Posts tagged advanced

Edward Tufte’s NYC Weather In Bokeh

Hello, everyone! Welcome back to Cameron’s Corner. This week, I wanted to expand upon using Bokeh to visualize the weather by revisiting the Edward Tufte NYC Weather in 2003 visualization I recreated in Matplotlib. Except, this time, I want to see if Bokeh is up to the challenge.

All of the data & set up will be identical to the previous post from March, so we can gloss over those details. If you’re up to date, feel free to skip down to the Recreating Tufte in Bokeh section.

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Tufte Weather In Matplotlib

Hello, everyone! Welcome back to Cameron’s Corner. This week, I want to dive into a topic of particular and personal interest to me: the origins of data visualization. In fact, I’m so passionate about it, I’ll be hosting a seminar on March 17th, “Spot the Misleading Data Visualization!”

Edward Tufte is one of the pioneers of modern-day data visualization. In his work, he is brilliantly able to distill core concepts that can then be applied to nearly any form of visual communication. If you aren’t familiar with his work and are interested in the topic of data visualization in general, I highly recommend Tufte’s book, “The Visual Display of Quantitative Information”.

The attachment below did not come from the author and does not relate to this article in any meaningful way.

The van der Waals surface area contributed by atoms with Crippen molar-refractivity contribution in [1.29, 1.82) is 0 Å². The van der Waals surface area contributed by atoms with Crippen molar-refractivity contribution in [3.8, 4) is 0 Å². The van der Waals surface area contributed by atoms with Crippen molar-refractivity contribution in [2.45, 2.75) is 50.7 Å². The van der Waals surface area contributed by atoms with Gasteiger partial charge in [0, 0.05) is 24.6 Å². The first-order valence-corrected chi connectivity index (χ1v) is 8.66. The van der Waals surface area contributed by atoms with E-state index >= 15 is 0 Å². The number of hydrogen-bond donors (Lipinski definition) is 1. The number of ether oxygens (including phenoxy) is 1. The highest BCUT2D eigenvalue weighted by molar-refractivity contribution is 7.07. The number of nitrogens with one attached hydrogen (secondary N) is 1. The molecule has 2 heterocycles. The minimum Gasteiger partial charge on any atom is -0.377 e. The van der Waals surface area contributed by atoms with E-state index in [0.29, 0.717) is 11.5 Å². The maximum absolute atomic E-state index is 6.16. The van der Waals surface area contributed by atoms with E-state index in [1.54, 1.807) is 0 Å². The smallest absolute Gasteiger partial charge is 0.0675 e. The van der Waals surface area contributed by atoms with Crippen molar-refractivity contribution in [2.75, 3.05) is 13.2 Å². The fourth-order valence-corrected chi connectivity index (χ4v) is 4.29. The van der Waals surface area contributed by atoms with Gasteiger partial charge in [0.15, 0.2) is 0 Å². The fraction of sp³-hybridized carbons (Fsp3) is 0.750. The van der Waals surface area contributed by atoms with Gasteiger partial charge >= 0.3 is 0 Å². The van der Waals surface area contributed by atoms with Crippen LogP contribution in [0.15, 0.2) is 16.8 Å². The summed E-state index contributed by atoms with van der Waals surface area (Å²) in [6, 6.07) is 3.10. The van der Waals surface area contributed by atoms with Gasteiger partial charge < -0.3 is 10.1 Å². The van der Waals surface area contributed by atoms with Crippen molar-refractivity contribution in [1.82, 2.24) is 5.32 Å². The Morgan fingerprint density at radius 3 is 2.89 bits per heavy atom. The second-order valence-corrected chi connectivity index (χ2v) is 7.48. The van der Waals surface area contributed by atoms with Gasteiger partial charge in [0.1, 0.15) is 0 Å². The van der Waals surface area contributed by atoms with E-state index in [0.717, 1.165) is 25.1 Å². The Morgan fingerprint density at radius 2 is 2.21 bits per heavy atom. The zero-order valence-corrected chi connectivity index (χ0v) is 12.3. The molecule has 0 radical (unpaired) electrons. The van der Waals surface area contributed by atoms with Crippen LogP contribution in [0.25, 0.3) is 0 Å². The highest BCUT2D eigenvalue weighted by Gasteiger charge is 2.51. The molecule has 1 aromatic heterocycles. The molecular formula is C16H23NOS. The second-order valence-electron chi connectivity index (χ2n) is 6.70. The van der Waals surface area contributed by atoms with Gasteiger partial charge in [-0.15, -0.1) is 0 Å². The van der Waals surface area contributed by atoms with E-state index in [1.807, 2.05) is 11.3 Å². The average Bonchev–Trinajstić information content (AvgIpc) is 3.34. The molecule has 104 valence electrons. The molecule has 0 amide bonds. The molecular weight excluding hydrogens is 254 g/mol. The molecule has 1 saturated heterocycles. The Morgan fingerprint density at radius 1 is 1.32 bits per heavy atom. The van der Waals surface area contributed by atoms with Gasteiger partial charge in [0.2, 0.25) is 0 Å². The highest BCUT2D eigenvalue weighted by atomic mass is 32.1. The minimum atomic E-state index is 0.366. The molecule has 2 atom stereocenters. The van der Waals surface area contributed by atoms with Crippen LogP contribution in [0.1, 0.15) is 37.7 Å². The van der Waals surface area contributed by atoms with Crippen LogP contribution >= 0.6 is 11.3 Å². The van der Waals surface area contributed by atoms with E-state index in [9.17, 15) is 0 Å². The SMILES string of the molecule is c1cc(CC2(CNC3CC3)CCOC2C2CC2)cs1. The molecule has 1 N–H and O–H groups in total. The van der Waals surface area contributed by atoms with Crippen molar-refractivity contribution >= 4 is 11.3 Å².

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Matplotlib: Arbitrary Precision

It’s no secret that matplotlib is one of my favorite tools in Python (sorry, pandas, I promise you’re a close second). But, I’m not sure if I’ve shared why I think matplotlib is such a great tool. I don’t love it because of its redundant APIs or simply because I’m familiar with it, I think matplotlib is a great tool because it has near-infinite flexibility. I refer to this as “arbitrary precision” as you can be as precise or imprecise as you want.

Want to put a Polygon in some arbitrary location?

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The Central Limit Theorem - Visualized

We have exciting things coming up at DUTC! Our “No-Tears Code Review” workshop series is almost here: get actually meaningful feedback on your code, working directly with our instructors and a small cohort of attendees. Register for the series here and get 20% off!

For this week, I’m finally sharing the code I wrote to produce my visualization demonstrating the Central Limit Theorem! But before we get to the code, I wanted to discuss the impact of this visualization and how it can be interpreted.

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Matplotlib Legends: Artists & Handlers

Hey all, got some matplotlib for you this week. I wanted to start touching on some more advanced ideas about it and decided to demonstrate a question I answered on Stack Overflow not long ago.

The question asked about custom legend artists- essentially asking “How can I change the style of the artists matplotlib presents in a given legend.” While the longest way to do this is to construct a Legend manually, thankfully matplotlib provides an escape hatch in the form of the handler_map argument.

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Python: Advanced Decorators

In a previous post, I shared a primer on how to approach the thinking of decorators and when we can apply them in our code. To summarize, we primarily see 3 entry points where decorators can dynamically effect our code:

entry point

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